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Protect our children

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Another bit of disturbing news came in last Friday’s newspapers that many young girls are being ravished by older men and in some cases relatives. These, no doubt, would be persons in positions of confidence and trust from the perspective of the victim.

The abuse and exploitation of young children must come to an end. Children must be allowed to grow up with their innocence intact. Children should not be made to carry awesome burdens for experiences of this sort at that tender age they would no doubt be left with psychological scars that could plague them for the rest of their lives. It does the society no good to have bitter, angry women.{{more}}

The time has come for parents to be more vigilant. Parents are obligated to provide proper supervision for their children. If children have money and gifts that do not come from a legitimate source, there should be some investigation. Young children may be given goodies and money or issued threats for their silence. The offenders may appeal to children’s innocence and sense of trust by telling them that it is their little secret not to be shared with others. Children would be too ashamed to speak about such experiences.

If the home does not provide a safe haven then there must be a place where children could be encouraged to speak freely to trustworthy persons. This access is so important because in some cases the parents might not only refuse to believe but could be part of the problem. In an incident some time ago, a mother offered her 14 year old daughter to the man who had come to have sex with her one night. She negotiated a higher price than she had in the past received for her own services. Luckily the young girl was brave and strong enough to fight off the offender. But there are the weaker ones who may not be able to fight off the offenders or who may be duped by the lies of the offender.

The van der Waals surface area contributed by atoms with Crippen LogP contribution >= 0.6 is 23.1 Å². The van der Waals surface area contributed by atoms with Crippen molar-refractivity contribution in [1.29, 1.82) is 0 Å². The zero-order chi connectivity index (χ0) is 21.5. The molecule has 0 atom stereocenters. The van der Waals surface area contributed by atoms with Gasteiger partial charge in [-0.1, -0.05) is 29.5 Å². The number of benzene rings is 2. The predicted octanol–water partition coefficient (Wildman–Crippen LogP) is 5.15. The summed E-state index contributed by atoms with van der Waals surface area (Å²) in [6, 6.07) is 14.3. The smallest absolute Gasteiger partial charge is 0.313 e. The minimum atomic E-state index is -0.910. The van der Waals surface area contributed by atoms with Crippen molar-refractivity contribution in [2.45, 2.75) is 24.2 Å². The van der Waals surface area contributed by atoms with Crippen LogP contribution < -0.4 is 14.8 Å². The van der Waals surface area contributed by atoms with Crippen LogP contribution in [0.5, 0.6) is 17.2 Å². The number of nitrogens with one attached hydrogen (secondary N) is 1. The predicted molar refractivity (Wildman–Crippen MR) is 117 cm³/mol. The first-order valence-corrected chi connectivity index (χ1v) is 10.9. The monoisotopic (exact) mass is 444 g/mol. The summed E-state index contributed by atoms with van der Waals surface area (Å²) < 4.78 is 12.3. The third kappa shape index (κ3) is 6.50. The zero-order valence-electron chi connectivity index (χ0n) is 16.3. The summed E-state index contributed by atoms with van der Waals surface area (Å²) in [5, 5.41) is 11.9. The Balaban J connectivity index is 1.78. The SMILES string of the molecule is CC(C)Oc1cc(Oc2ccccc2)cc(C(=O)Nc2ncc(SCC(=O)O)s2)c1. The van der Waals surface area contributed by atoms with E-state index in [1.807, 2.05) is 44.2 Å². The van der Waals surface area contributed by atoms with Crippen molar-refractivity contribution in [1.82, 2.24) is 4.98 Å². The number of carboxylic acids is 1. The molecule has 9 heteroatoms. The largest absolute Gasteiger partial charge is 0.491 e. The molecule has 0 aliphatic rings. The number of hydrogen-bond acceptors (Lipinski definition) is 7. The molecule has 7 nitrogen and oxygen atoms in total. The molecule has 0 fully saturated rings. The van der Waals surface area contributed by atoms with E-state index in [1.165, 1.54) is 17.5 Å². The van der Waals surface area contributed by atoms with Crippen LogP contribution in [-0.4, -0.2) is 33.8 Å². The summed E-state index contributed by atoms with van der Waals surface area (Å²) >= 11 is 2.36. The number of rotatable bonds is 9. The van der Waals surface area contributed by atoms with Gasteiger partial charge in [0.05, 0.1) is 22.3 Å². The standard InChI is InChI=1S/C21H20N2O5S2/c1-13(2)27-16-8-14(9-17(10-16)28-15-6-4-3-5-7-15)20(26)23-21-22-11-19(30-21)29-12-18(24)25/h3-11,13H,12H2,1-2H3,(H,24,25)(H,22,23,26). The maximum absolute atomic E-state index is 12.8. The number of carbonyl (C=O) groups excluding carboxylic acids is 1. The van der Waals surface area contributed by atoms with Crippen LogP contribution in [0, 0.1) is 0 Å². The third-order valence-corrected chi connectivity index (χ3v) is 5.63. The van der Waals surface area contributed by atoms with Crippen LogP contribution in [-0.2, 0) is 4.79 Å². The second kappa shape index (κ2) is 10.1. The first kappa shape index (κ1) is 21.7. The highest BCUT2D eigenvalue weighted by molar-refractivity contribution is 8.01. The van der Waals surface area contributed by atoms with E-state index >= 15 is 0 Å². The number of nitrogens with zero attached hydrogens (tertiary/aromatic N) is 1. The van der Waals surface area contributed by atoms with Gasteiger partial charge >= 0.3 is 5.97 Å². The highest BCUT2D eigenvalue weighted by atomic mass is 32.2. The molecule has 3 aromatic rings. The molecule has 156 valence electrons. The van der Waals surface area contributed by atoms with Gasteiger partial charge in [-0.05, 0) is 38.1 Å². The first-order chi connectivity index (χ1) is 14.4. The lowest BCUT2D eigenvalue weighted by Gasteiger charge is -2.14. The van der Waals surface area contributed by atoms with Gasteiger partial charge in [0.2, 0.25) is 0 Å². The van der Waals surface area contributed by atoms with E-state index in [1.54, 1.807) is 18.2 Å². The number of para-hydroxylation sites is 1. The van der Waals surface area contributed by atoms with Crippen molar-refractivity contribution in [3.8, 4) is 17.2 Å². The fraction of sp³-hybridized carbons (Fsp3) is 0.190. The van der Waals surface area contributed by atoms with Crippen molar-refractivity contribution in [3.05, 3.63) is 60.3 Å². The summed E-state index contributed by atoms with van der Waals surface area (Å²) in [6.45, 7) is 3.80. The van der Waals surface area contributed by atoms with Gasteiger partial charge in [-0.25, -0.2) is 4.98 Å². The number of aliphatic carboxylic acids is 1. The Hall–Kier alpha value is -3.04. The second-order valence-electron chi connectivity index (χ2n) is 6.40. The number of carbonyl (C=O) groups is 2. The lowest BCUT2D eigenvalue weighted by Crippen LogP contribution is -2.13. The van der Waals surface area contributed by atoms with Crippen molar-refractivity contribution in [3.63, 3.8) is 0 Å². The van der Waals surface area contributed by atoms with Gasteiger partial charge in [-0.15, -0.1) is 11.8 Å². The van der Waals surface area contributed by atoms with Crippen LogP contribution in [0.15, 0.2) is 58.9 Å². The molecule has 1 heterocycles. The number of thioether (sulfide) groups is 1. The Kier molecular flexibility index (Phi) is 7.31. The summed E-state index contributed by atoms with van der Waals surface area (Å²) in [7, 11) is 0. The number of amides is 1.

A child has rights which must be respected, and these rights have been supported at the highest level by the United Nation. In the Geneva Declaration of the Rights of the Child in 1924 and the Declaration of the Rights of the Child in 1959 and the Human Rights Declaration, consideration has been given to the rights of the child. The General Assembly passed Resolution 1386 (xiv) on November 20, 1959 by which it reaffirmed its faith in fundamental human rights and in the dignity and worth of the human person. It also proclaimed that by “reason of the physical and mental immaturity, special safeguards and care, including appropriate legal protection before as well as after birth” must be provided to the child. In making this decision it gave consideration to the physical and mental immaturity of the child.

The United Nations International Emergency Fund (UNICEF) was created in December, 1946 to help children all over the world. In 1953 its name was shortened to The United Nations Children’s Fund but the acronym remains. On September 2, 1990 the Conventions on the Rights of the child came into force. The convention sets out the rights of the child in 54 articles and two optional protocols. It includes the whole range of basic human rights for children every where. It recognizes the need to develop children to the fullest and to protect them from harmful influences, abuse and exploitation. Governments everywhere have been encouraged to incorporate the convention into their local laws.

• Ada Johnson is a solicitor and barrister-at-law.

E-mail address is: exploringthelaw@yahoo.com

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